August 17, 1954
Life at the Pensacola Naval Air Base begins officially at 5:30 a.m. At that time reveille sounds. At 5:32, everyone must report to the "quarterdeck," the main hall of the building. At that time, you must be dressed, shaved, and had your bed made and room cleaned. As you may guess, this is a trifle difficult. Therefore, everyone gets up at 5:00. Now, as there are almost no alarm clocks, and no way of being awakened, I keep waking up every ten minutes, wondering if it’s 5:00 yet. It isn’t.
After climbing out of bed, washing, making up your bed, and the various & sundry other duties, reveille is sounded by a trumpeter whose closest acquaintance with a musical instrument must have been when he played second triangle in his kindergarten rhythm band. At 5:32 you are informed by the P.A. system that you have exactly twenty seconds to report to the "quarterdeck". Twenty-one seconds and you must go back and try again.
We (myself and two others from Chicago) reported to Pensacola at "2144" (9:44) last night. My first impressions of Florida were (1) it’s hot, (2) a sign on a Pensacola city bus: "WHITE seat from front to rear of coach. COLORED seat from rear to front of coach."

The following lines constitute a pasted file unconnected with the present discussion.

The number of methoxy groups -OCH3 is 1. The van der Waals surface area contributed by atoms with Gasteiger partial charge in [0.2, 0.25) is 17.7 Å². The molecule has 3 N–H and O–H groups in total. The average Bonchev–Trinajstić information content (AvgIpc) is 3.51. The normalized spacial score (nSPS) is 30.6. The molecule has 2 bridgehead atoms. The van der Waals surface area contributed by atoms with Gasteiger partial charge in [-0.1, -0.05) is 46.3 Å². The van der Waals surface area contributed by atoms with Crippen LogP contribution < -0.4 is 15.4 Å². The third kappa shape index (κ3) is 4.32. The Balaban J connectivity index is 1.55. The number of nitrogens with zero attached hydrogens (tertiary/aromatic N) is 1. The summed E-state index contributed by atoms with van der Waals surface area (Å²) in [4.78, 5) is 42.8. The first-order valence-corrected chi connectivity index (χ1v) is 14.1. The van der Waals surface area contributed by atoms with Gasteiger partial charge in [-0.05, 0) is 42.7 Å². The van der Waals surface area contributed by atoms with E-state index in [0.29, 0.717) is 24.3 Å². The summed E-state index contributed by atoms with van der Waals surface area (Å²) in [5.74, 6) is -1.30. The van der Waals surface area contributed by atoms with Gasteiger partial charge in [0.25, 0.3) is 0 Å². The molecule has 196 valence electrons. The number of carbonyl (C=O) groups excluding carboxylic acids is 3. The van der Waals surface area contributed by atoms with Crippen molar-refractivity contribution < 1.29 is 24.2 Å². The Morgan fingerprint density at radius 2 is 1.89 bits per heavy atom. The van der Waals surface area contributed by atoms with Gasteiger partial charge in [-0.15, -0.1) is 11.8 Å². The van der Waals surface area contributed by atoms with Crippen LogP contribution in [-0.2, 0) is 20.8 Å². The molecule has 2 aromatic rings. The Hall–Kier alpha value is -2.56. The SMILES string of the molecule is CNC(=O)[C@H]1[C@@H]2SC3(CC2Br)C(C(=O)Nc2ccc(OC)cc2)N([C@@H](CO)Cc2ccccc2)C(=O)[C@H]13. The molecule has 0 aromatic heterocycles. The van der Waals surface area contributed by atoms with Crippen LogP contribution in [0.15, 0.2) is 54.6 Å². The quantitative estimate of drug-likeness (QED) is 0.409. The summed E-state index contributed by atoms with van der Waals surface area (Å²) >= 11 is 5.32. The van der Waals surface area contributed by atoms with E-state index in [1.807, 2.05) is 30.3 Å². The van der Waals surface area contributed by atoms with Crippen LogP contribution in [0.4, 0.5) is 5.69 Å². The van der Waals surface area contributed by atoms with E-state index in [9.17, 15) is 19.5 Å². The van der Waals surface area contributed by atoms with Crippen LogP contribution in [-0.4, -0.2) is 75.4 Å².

The base at Pensacola is huge—we’re so far from the airstrip (there are four or five scattered around) that we very seldom hear the planes. About forty other cadets came in the same night.
The old army adage of "hurry up & wait" certainly is applicable to the Navy Air corps. You don’t walk; you run—and when you’re not running, you’re marching.
The morning began with calisthenics—about fifteen minutes of deep-knee bends and other amusing little exercises, to get the day off to a good start. After calisthenics, we marched back to the dorm (all the buildings, by the way, have numbers—Navcad Induction was 624), located just across the street from the hanger in front of which we went through our ritual. The sun was out in full force, and everyone had miniature Mississippi’s coursing their ways down our faces, necks, bodies, and even running slowly down the inside of our legs. The heat was so great that my watch crystal fogged and the watch stopped soon after. I noticed this morning that it is running again, but will not wind.